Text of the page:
The N-terminal Metal-binding Site 2 of the Wilson's Disease Protein Plays a Key Role in the Transfer of Copper from Atox1

Joel M. Walker, Dominik Huster, Martina Ralle, Clinton T. Morgan, Ninian J. Blackburn, Svetlana Lutsenko

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Abstract

The Wilson's disease protein (WNDP) is a copper-transporting ATPase regulating distribution of copper in the liver. Mutations in WNDP lead to a severe metabolic disorder, Wilson's disease. The function of WNDP depends on Atox1, a cytosolic metallochaperone that delivers copper to WNDP. We demonstrate that the metal-binding site 2 (MBS2) in the N-terminal domain of WNDP (N-WNDP) plays an important role in this process. The transfer of one copper from Atox1 to N-WNDP results in selective protection of the metal-coordinating cysteines in MBS2 against labeling with a cysteine-directed probe. Such selectivity is not observed when free copper is added to N-WNDP. Similarly, site-directed mutagenesis of MBS2 eliminates stimulation of the catalytic activity of WNDP by the copper-Atox1 complex but not by free copper. The Atox1 preference toward MBS2 is likely due to specific protein-protein interactions and is not due to unique surface exposure of the metal-coordinating residues or higher copper binding affinity of MBS2 compared with other sites. Competition experiments using a copper chelator revealed that MBS2 retained copper much better than Atox1, and this may facilitate the metal transfer process. X-ray absorption spectroscopy of the isolated recombinant MBS2 demonstrated that this sub-domain coordinates copper with a linear biscysteinate geometry, very similar to that of Atox1. Therefore, non-coordinating residues in the vicinity of the metal-binding sites are responsible for the difference in the copper binding properties of MBS2 and Atox1. The intramolecular changes that accompany transfer of a single copper to N-WNDP are discussed.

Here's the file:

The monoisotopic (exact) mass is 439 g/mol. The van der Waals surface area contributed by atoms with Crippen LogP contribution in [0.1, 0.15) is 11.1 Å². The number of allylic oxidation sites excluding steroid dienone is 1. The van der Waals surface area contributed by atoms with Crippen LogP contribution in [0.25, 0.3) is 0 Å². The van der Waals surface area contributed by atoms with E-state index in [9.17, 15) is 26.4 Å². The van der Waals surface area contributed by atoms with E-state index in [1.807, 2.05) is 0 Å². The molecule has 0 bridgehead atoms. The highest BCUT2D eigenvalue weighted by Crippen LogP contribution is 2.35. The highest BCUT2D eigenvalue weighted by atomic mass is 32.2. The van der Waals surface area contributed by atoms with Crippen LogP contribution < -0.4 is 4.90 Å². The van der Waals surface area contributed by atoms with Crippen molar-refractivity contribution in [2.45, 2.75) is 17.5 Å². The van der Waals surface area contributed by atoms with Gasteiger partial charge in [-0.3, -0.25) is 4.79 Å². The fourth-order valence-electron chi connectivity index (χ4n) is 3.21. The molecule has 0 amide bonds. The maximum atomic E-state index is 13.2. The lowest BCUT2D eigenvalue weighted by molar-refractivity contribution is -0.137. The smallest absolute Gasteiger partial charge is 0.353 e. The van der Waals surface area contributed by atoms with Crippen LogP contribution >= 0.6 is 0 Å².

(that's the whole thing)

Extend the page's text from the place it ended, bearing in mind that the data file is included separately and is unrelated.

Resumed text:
Original languageEnglish (US)
Pages (from-to)15376-15384
Number of pages9
JournalJournal of Biological Chemistry
Volume279
Issue number15
DOIs
StatePublished - Apr 9 2004

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ASJC Scopus subject areas

  • Biochemistry
  • Molecular Biology
  • Cell Biology

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